U-Minh Forest -- "Dust Off" is one of those familiar calls to helicopter pilots, yet sometimes there isn't a medivac ship available so anyone in the area answers the call. The was the case for A Troop's Captain John Earwood of Quakertown, Pa. as he commanded the troops lift section.

On January 10, an ARVN patrol had been ambushed in the U-Minh Forest and was pinned down. With three men wounded and in need of immediate attention, Captain Earwood answered the "dust off" from the ARVN'S. While the ARVN'S were still receiving heavy fire Captain Earwood landed his ship in the middle of the fire fight to medivac the wounded. With SP/5 Ronald Frizzel from Roseville Cal., and SP/4 William Thompson of Pine Bluff, Ark. crew chief and door gunner, handling the wounded aboard, the ship was quickly loaded, and within minutes was lifting out of the EZ. The wounded were taken back to Soc Trang where they received treatment for their wounds.

Later, that day after Capt. Earwood had shut down his aircraft to discovered that his ship had taken twelve holes in the engine and tail section of the aircraft. Scratching his head Capt. Earwood said, "Well I'll be damned." [End]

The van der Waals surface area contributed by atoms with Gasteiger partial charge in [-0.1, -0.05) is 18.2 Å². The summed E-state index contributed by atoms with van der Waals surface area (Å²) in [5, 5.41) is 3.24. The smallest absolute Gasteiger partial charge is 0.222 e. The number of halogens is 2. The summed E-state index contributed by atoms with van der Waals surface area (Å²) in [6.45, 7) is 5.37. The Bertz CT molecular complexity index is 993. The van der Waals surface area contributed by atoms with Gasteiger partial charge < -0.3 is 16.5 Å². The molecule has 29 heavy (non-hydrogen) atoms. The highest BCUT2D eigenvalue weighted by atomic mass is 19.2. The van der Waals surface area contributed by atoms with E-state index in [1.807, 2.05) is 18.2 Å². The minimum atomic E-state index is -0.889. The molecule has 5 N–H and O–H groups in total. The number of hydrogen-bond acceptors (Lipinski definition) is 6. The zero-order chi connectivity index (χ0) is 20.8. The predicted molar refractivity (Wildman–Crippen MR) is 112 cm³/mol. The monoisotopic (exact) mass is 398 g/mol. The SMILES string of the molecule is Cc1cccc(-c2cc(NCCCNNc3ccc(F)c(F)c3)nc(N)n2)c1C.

page 6


(Taken from MACV Command Information Pamphlet 37-69 December 1969)


Tet is Vietnam's biggest celebration of the year. It corresponds to America's Christmas, New Years, All Soul's Day and the Fourth of July combined. It is a family reunion, a spring festival, a national holiday and everybody's birthday.

The day events signifies the new year and the beginning of spring. Like that of our Easter, the date for Tet is based on the lunar calendar. It usually occurs in late January or early February. In 1970 Tet is from February 5 thru 7 and begins the Year of the Dog.

For the Vietnamese it is a time of solemnity, gaiety and hope. It is a time to pay homage to ancestors, visit family and friends, observe traditional taboos, and of course to celebrate.

Tet also is the time to correct faults, forget past mistakes, pardon others for their offenses, and pay debts. To owe money during Test is considered bad luck.

This is the time when the Vietnamese people look back on the past. It is a truly comprehensive holiday, and all Vietnamese give it full observance.